Furthermore, the results showed that this positive psychology intervention led to a significant increase in life satisfaction levels. As has been observed in previous studies, the three positive psychology activities that were delivered to the participants of the intervention group, can positively change the way one evaluates life (Buchanan & Bardi, 2010; Boehm, Lyubomirsky, & Sheldon, 2011; Manthey, Vehreschild, & Renner, 2014). That finding has significant value as it has been found that among the most effective strategies that help healthcare professionals deal with stress are the positive evaluations of everyday life events (Koinis, Giannou, Drantaki, Angelaina, Stratou, & Saridi, 2015).

No changes were detected in SPANE variable. As it seems, this intervention had an impact on the cognitive but not on the emotional component of well-being (Mitchell, Stanimirovic, Klein, & Vella-Brodrick, 2009). Two possible conditions are considered to explain this phenomenon. Diener, Suh, Lucas, and Smith (1999) introduced a definition of subjective well-being, arguing that it consists of three different components: high life satisfaction (cognitive factor), frequent positive emotion, and rare negative emotion (emotional factor). They also stressed that these factors are independent of each other and should be measured separately. This means that a person may demonstrate high levels of life satisfaction, and at the same time he may report low levels of positive emotion, and/or high levels of negative emotion, and vice versa. Alternatively, the fact that the majority of participants in the present study showed moderate to high symptoms of depression, anxiety or stress, may have had an impact on this result. According to Kerr et al. (2014), such positive interventions may require more time to cause changes in the levels of positive and negative emotions, if they are delivered to clinical population.

As we expected, all changes were maintained one month after the completion of the intervention. Previous research is consistent with this finding as it has been shown that positive interventions are a very useful tool for improving mental health and their effect can be longlasting (Cohn & Frederickson, 2010), as it can be a product of learning (Seligman et al., 2005).

5.1. Limitations and Future Directions

This study has a few limitations that offer important directions for future research. First, it should be noted that the present study was performed during the period of lockdown due to the COVID-19 virus pandemic. This may have affected the results to some extent, so the study should be repeated in a neutral period, to examine whether specific variables, such as high participation rates and compliance with the activities would remain at the same levels.

Also, the sample of the study was small and consisted mainly of women. Thus, our results might not be generalizable to other healthcare professionals with more diverse demographics. Future studies should aim to recruit a larger sample of to explore whether the same results will be extracted.

Another important factor to consider is that due to time constraints, we were unable to perform another follow-up measure. Future studies could include follow-up measures three or six months later to ensure that the gains are maintained and potentially detect significant differences in other measures, such as depersonalization, personal accomplishments, and positive or negative emotions, as it may take longer for changes to occur in these variables.

Finally, although the present study was conducted using self-report questionnaires, it would be interesting for future studies to use a combination of quantitative and qualitative data in order to eliminate the common method variance which may have impacted our results (Podsakoff, MacKenzie, Lee, & Podsakoff, 2003), and examine which are the components of positive interventions that contribute to mental health gains.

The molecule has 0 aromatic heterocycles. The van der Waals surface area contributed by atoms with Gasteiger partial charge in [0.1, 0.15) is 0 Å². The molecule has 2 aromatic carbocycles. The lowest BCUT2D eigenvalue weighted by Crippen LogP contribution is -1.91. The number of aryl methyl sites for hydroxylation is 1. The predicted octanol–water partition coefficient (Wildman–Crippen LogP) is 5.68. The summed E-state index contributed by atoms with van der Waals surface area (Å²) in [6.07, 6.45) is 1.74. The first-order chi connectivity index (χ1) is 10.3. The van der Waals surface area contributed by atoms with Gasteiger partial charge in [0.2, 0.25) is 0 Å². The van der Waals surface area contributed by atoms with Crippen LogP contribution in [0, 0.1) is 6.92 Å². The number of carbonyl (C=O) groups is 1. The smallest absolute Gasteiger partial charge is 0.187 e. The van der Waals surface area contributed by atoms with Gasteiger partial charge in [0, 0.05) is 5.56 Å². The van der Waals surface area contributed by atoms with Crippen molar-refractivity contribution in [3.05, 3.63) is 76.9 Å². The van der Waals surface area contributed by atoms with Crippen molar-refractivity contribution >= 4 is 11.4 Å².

Future research would do well to implement this online positive psychology intervention to similar vulnerable population that has been shown to suffer from burnout symptoms, such as teachers or employees of large organizations (Hakanen, Bakker, & Schaufeli, 2006. Maslach, Schaufeli, & Leiter, 2001). It could also be used in specific clinical population, like people with anxiety disorders, depression, etc., as it has been shown that such interventions may be useful before treatment because they reduce the negative impact of waiting for treatment (Kerr et al., 2014).

5.2. Implications

Overall, the results of the present study show that this online positive psychology intervention has significant benefits for this special population. From a theoretical perspective, scientific knowledge related to the effectiveness of positive psychology interventions among healthcare professionals is broadened. From a clinical perspective, this brief online positive psychology intervention offers opportunities for the large and growing numbers of healthcare professionals to enhance well-being and alleviate negative symptoms and burnout, by way of self-care. Immersing such a mental health program within a structural workplace strategy may help to contribute to the success of this intervention. It could be implemented in a broad range of healthcare settings, as it constitutes a less time consuming and more cost-effective method to develop psychological resilience and empower their emotional and cognitive skills. When healthcare professionals feel that their work enviroment provides support and nurtures their psychological needs, they will be more likely to function well and invest their time and energy in their patients (Bakker, 2011). Finally, during a crisis period, like the Covid-19 pandemic, the dissemination of such an intervention on as many healthcare professionals as possible, combined with appropriate surveillance and encouragement, could be beneficial on public mental health as a whole.

Conflicts of Interest

The authors declare no conflicts of interest regarding the publication of this paper.